Of course, in the very long run, the sun will eventually bake the earth to a crisp and humanity will have to leave the earth to survive, but there should be many millions of years to deal with that problem if humanity survives long enough.

    I routinely review GFS weather forecast output and I am always amazed at how well it performs for a few days. NCEP runs the model for 384 hours, but I rarely see much accuracy beyond about 5 or 6 days. I expect that global climate models as they improve will have similar problems but over longer time scales. Regional climate forecasts that I have seen even for a year or less are currently abysmal. So I have little confidence beyond that time scale for now.

    1. That's pretty wishful thinking!

      I've followed Doug Smith's multidecadal forecast model at the Met Office since it started. Given the extreme difficulty and unlikelihood of success, I think it has actually done fairly well, but I have no idea how people are required to evaluate it. It forecast that 2014 would be a smashing record year, which it was, but barely. 2015 was perhaps more what their model forecast. So is it a complete fail for a multidecadal model to miss a by a year? I don't know, but I don't think so. They also predicted half the years after 2009 would be record warmest years.

      If people want to be harsh, then it's a flop, but to me, the basic picture of the years after 2009 - so far they have the basic picture right. In the early years of their prediction they had natural variation swamping AGW. That became the so-called pause in global warming. On Gistemp, half the years after 2009 are record warmest years.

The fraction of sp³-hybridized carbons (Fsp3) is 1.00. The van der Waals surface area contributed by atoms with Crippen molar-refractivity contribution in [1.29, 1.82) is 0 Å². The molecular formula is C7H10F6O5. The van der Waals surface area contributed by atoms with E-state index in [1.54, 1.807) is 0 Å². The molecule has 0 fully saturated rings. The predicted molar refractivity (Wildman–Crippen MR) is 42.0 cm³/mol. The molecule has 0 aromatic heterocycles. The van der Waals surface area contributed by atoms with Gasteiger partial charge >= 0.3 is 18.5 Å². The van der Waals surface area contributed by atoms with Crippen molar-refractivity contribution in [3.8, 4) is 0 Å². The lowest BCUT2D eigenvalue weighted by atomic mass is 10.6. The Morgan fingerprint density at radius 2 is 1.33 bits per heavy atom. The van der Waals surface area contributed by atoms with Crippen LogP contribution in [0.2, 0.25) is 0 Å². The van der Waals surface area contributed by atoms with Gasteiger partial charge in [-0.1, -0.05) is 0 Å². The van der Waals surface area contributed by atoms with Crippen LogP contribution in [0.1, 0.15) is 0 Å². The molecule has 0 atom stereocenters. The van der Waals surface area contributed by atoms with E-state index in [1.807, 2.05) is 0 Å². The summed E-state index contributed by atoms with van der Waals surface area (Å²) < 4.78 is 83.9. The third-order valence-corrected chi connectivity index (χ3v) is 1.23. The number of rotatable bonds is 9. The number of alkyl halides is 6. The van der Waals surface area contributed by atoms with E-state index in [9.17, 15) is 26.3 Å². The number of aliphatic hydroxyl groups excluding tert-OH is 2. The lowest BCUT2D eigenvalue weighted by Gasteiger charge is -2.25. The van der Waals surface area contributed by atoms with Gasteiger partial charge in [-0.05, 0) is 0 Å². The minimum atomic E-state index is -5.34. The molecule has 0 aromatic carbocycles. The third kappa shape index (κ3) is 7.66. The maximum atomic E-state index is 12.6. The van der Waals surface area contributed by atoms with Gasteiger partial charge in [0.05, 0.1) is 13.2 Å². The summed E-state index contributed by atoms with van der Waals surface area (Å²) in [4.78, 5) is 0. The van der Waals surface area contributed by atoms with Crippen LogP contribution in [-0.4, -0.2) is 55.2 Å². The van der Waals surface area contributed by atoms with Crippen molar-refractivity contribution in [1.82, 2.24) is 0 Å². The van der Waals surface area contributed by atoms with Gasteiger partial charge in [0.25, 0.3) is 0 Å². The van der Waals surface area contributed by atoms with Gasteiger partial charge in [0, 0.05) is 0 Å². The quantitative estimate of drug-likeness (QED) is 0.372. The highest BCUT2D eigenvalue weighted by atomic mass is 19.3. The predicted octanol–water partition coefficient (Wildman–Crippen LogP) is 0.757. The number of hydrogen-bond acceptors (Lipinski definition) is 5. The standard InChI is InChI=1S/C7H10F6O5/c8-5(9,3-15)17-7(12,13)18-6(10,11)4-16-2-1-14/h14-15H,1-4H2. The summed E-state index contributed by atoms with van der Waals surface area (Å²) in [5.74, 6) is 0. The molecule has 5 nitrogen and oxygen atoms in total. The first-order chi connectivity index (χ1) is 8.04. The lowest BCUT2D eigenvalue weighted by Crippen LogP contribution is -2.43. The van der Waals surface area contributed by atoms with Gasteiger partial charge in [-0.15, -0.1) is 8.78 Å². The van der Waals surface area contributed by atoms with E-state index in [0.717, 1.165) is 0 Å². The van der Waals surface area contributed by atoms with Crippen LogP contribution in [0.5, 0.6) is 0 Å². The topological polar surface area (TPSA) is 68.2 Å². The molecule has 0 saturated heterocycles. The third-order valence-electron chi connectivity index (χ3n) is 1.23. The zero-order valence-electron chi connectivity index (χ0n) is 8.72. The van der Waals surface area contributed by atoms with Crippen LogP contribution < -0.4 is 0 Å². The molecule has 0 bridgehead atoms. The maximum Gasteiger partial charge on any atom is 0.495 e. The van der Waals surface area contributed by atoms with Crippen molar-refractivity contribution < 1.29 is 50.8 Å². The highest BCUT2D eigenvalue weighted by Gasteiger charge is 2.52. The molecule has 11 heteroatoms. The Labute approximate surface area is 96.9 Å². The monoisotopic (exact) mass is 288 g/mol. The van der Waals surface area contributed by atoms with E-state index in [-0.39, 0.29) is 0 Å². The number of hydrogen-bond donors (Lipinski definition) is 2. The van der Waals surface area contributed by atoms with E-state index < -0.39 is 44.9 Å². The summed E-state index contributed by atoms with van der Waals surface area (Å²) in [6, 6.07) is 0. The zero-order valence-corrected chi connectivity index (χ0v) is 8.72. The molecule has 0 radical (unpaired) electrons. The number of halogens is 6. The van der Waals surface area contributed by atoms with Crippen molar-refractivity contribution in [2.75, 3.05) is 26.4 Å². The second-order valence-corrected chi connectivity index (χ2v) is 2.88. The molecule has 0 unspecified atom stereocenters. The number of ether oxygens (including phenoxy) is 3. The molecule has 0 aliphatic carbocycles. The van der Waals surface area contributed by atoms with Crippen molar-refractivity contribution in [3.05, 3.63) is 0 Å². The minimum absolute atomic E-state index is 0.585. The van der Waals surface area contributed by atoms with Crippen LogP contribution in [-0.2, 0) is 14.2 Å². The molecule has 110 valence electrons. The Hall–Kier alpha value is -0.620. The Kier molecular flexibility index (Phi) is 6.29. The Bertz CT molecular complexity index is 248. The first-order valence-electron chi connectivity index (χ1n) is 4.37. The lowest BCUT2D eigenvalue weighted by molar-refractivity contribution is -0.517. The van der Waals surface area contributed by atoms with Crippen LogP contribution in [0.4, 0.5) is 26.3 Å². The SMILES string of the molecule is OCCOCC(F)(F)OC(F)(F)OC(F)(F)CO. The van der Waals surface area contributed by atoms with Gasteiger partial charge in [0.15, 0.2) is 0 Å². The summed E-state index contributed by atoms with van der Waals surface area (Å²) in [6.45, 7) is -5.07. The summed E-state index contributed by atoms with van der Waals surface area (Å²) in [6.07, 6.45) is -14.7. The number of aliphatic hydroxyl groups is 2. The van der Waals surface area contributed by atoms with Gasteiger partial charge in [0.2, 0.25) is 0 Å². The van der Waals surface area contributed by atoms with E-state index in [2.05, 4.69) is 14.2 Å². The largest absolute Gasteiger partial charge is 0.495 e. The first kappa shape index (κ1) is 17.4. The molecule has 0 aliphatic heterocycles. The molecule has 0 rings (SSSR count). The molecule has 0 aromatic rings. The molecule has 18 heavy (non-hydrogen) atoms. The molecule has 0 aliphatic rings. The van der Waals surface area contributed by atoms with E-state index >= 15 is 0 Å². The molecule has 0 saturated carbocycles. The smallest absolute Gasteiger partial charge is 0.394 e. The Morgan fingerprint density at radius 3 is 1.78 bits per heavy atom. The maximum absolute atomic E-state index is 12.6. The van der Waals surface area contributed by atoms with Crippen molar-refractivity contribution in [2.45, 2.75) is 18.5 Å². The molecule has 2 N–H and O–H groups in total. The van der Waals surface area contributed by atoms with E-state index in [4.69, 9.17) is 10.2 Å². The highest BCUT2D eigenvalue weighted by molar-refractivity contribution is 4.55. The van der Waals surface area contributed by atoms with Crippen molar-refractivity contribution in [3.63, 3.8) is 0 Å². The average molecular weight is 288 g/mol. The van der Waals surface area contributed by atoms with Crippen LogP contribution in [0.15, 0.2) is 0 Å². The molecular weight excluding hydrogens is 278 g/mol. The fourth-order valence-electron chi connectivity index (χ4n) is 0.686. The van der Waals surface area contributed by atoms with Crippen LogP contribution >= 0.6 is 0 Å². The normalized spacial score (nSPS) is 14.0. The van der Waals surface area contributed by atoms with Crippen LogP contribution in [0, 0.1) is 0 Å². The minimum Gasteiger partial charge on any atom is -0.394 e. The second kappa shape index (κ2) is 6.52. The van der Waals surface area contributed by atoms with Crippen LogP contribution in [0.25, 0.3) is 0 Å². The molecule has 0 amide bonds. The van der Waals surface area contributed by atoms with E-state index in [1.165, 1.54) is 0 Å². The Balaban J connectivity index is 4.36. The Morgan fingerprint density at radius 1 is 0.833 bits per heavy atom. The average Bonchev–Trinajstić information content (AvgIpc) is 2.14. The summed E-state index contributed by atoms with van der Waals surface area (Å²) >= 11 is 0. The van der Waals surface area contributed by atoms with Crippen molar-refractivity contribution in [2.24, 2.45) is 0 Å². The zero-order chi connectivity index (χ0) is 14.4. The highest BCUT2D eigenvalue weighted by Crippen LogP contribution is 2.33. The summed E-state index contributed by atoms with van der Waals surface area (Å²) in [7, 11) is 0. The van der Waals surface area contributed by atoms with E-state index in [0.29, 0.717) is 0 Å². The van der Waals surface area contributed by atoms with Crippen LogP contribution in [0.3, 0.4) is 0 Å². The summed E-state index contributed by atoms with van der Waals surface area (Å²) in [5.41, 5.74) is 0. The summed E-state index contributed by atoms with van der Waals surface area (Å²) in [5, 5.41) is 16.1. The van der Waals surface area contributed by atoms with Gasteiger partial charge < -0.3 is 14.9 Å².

2. @Bryan: Just in case you weren't aware. GCMs do pretty well with glacial and interglacial periods (see e.g. Ganopolski et al. 2010). But that's more ice-sheets dynamics than anything. What's more important now is the fast response. With a few exceptions (ENSO response, Southern ocean upwelling, Cryosphere feedback), the models do a very good job reproducing the modern warming period wrt spatio-temporal changes over the last 160 years. That's even more true if we account for their known limitations and biases of which there are many. But they are explicable and traceable. And they don't change the big picture.

      Generally, it is well-known that there is a temporal gap in skill. Everything between 3-15 years is literally unpredictable as internal noise in the system overwhelms the climate change or external forcing signal. The first 3 years come with some "auto-correlative" skill due to ocean-atmosphere coupling. Beyond that the atmosphere-ocean-coupling wipes out the internal ocean signal. There might be skill in predicting the ENSO phase (if WHUTs hypothesis holds true), but the PDV phase can't be predicted (except under strong radiative forcing influence). After 15 years, the forcing signal will start to emerge as true (unforced) internal variability has a limited retention period.

    3. Bryan said:

      "... although if Javier is right, maybe sooner: "

      That guy Javier is both clueless and devious. Part of the skill in navigating climate science is in dismissing people that are trying to obfuscate and have an agenda. Javier is a slick huckster that I can easily ignore.

      My model of ENSO is of course a hypothesis, but it is based on an effect that must occur. The ocean's volume is a sensitive measure of any angular momentum variations in the earth's rotation rate. Those small variations will induce a sloshing in the ocean's volume -- if this does not happen, Newton's laws of conservation of momentum will be violated. It's essentially a matter of determining how big the effect is. My premise is that the effect is bigger than is imagined, and that the prevailing wind is not what causes the sloshing.